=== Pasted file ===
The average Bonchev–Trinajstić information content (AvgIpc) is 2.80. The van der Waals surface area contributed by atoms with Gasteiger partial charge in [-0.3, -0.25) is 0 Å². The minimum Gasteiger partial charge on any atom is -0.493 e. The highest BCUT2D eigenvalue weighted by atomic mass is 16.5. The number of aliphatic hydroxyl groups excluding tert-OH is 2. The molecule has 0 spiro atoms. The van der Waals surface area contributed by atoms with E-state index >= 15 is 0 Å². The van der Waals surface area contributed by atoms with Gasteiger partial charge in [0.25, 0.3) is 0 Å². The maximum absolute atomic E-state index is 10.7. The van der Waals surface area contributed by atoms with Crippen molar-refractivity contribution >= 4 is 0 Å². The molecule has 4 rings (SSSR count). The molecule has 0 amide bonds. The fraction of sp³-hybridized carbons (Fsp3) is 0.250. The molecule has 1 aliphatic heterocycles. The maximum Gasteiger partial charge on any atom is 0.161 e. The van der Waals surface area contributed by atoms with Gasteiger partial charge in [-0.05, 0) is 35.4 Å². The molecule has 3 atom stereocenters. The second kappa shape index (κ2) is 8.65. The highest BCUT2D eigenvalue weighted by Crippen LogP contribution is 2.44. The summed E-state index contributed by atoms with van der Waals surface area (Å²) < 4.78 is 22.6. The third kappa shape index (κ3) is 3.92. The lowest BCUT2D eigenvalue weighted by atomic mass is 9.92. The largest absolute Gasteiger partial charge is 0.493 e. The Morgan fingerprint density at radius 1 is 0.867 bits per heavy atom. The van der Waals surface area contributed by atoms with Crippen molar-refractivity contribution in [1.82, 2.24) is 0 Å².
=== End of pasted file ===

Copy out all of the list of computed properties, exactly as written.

The average Bonchev–Trinajstić information content (AvgIpc) is 2.80. The van der Waals surface area contributed by atoms with Gasteiger partial charge in [-0.3, -0.25) is 0 Å². The minimum Gasteiger partial charge on any atom is -0.493 e. The highest BCUT2D eigenvalue weighted by atomic mass is 16.5. The number of aliphatic hydroxyl groups excluding tert-OH is 2. The molecule has 0 spiro atoms. The van der Waals surface area contributed by atoms with E-state index >= 15 is 0 Å². The van der Waals surface area contributed by atoms with Gasteiger partial charge in [0.25, 0.3) is 0 Å². The maximum absolute atomic E-state index is 10.7. The van der Waals surface area contributed by atoms with Crippen molar-refractivity contribution >= 4 is 0 Å². The molecule has 4 rings (SSSR count). The molecule has 0 amide bonds. The fraction of sp³-hybridized carbons (Fsp3) is 0.250. The molecule has 1 aliphatic heterocycles. The maximum Gasteiger partial charge on any atom is 0.161 e. The van der Waals surface area contributed by atoms with Gasteiger partial charge in [-0.05, 0) is 35.4 Å². The molecule has 3 atom stereocenters. The second kappa shape index (κ2) is 8.65. The highest BCUT2D eigenvalue weighted by Crippen LogP contribution is 2.44. The summed E-state index contributed by atoms with van der Waals surface area (Å²) < 4.78 is 22.6. The third kappa shape index (κ3) is 3.92. The lowest BCUT2D eigenvalue weighted by atomic mass is 9.92. The largest absolute Gasteiger partial charge is 0.493 e. The Morgan fingerprint density at radius 1 is 0.867 bits per heavy atom. The van der Waals surface area contributed by atoms with Crippen molar-refractivity contribution in [1.82, 2.24) is 0 Å².